Quantification of FMRP in Human and Mouse Tissues By Capture Immunoassays

Friday, May 13, 2016: 11:30 AM-1:30 PM
Hall A (Baltimore Convention Center)
W. T. Brown1, T. Adayev2, R. Kascsak2, R. Kascsak3, C. Dobkin4, S. Nolin2 and G. LaFauci2, (1)Human Genetics, Institute for Basic Research in DD, Staten Island, NY, (2)Institute for Basic Research in DD, Staten Island, NY, (3)New York State Institute for Basic Research, Staten Island, NY, (4)NYS Institute for Basic Research in Developmental Disabilities, Staten Island, NY
Background:  The Fragile X syndrome is a leading inherited cause of ASD. The Fragile X syndrome is due to mutations of the FMR1 gene that result in the absence of fragile X mental retardation protein (FMRP).

Objectives:  To develop a screening test for FMRP.

Methods:  We have developed a rapid, highly sensitive method for quantifying FMRP from dried blood spots and lymphocytes. This assay uses two new antibodies mAb 6B8 (Biolegend) and R477, a bacterially expressed abbreviated FMRP standard, and a Luminex platform to quantify FMRP.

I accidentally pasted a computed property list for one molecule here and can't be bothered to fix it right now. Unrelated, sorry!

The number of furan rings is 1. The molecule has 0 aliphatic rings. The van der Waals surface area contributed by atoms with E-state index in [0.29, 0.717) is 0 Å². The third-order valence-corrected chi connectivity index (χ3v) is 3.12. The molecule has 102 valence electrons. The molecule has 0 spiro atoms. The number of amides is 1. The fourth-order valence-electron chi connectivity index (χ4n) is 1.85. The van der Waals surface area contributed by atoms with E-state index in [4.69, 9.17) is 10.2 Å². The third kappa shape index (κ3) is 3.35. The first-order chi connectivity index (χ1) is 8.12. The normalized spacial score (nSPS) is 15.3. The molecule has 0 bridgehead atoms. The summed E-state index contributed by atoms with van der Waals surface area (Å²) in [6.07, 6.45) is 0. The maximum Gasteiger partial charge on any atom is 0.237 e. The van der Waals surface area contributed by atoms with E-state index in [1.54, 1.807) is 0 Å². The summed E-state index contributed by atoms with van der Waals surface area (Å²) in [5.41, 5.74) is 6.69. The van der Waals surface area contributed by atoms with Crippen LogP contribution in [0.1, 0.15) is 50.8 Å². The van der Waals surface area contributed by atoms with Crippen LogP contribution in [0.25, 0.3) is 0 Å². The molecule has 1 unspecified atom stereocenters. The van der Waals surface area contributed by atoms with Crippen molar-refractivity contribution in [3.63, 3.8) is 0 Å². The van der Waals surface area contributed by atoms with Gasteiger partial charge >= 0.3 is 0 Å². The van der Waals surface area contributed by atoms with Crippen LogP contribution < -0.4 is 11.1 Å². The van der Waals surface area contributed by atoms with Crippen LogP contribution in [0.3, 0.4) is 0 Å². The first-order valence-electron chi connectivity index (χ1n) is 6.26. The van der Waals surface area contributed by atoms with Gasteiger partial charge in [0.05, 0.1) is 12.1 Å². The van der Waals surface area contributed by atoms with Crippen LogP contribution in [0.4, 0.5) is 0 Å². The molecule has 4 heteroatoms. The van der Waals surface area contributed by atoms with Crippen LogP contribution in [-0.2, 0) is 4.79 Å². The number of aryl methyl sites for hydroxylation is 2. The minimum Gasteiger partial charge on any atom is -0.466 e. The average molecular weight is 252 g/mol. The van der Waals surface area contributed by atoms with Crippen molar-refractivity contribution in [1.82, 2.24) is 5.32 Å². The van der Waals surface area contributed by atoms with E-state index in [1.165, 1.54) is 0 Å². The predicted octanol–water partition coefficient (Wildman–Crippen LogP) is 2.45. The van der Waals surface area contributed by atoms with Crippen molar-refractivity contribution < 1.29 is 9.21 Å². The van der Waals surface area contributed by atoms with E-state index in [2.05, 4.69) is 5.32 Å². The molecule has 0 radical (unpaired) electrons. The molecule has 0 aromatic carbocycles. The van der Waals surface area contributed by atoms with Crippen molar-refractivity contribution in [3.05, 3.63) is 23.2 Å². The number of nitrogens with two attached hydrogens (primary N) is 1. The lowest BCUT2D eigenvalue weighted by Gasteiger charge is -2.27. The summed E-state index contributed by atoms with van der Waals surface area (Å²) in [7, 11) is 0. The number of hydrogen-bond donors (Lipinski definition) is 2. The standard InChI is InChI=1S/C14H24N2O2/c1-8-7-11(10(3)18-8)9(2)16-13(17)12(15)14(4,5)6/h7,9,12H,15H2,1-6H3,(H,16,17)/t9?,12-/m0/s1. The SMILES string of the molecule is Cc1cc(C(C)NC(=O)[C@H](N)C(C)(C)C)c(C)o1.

Results:  The assay readily distinguishes between samples from males with fragile X full mutations and samples from normal males. It also differentiates mosaic from non-mosaic full-mutation male samples. We have employed the assay to screen 2000 newborn dried blood spots (DBS) and present their distribution. We also applied the assay in a retrospective study of 76 newborn DBS that had been stored for an extended period and included full mutation males as well as normal individuals. We were able to correctly identify all 5 known male fragile X positive cases among samples stored up to 47 months.

Using mAb 5C2 (Biolegend) and R477, we have also developed a similar immunoassay for the quantification of Fmrp in mouse tissues. This assay was used to quantify Fmrp in brainstem, cerebellum, hippocampus, and cortex strains of mouse (C57 BL and FVB) in seven and ten week-old animals, showing developmental variation.

Conclusions:  This sensitive assay allows for the quantitation of FMRP for purposes of newborn screening. The assay will also allow studying the developmental variation of mouse Fmrp expression in different organs.

See more of: Genetics
See more of: Genetics